Last Monday was a glorious day here in North Wales and my sister and I were lucky enough to have picked that day to go shopping in Llandudno. We were tempted to linger on the promenade on our way back to the car and decided to take a walk on the pier.
As you can see above, the pier is of typical Victorian design and with the mountains of Snowdonia in the background, in the perfect setting. We took our time enjoying a bag of fresh donuts and a stroll to the pier end - it was almost 8 o'clock before we got home!
The week before had been occupied with my usual last minute frantic preparations for the Vintage in the Vale Fair at Trelawnyd Memorial Hall. As always "it was alright on the night" and I had a happy day catching up with old crafty friends and being inspired by the craftsmanship of the stallholders both old and new. I'm already thinking about plans for the next fair at the beginning of November - did I really say that!!!
In July I'd been lucky enough to grab a bargain offer on this beautiful cottage near Dolgellau - Tyn y Simdde (booked through Under the Thatch). Three of us spent three happy days pretending we lived in this heavenly spot deep in the forest, high up on a hill - if that makes sense!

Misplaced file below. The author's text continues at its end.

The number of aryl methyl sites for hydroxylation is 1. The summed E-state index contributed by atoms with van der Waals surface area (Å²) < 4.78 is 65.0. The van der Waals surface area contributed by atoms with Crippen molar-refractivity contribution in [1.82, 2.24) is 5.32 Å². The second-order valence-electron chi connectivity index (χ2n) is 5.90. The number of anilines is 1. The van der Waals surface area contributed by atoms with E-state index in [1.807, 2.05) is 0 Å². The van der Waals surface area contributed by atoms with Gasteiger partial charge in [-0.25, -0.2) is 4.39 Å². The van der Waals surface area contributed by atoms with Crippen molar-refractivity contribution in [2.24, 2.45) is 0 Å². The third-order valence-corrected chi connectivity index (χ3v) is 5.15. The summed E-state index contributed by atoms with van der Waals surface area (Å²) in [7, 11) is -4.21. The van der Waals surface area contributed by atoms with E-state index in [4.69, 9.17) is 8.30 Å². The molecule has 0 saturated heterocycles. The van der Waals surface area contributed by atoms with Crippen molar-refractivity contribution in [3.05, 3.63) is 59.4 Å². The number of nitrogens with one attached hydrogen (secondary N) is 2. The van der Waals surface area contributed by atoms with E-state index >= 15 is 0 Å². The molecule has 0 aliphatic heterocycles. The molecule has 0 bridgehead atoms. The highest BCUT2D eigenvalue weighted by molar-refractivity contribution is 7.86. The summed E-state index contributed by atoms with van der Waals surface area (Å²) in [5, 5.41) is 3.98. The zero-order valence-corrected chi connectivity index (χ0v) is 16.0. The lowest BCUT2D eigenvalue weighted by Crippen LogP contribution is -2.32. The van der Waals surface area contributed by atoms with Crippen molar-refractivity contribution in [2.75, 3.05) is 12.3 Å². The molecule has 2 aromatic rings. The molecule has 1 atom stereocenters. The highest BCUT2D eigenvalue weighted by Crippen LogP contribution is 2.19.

The simple cottage interior has been beautifully restored, providing every comfort you could wish for and the wonderful views from the garden, and indeed every window, made for perfect peace and quiet to read, watch the birds in the garden or, as in my case, get crafty.
Located only an hour or so from home, I'll definitely be keeping an eagle eye out for further bargain offers.
And finally, you might remember a few weeks ago I was making preparations for my sister's fund raising afternoon tea party. I'd like to report a resounding success with about £480 being raised for the Oswestry Bone Cancer Centre Appeal.
My sister took the prize as star baker but my small craft stall proved popular too and I was very happy I could add a good bit to the total raised.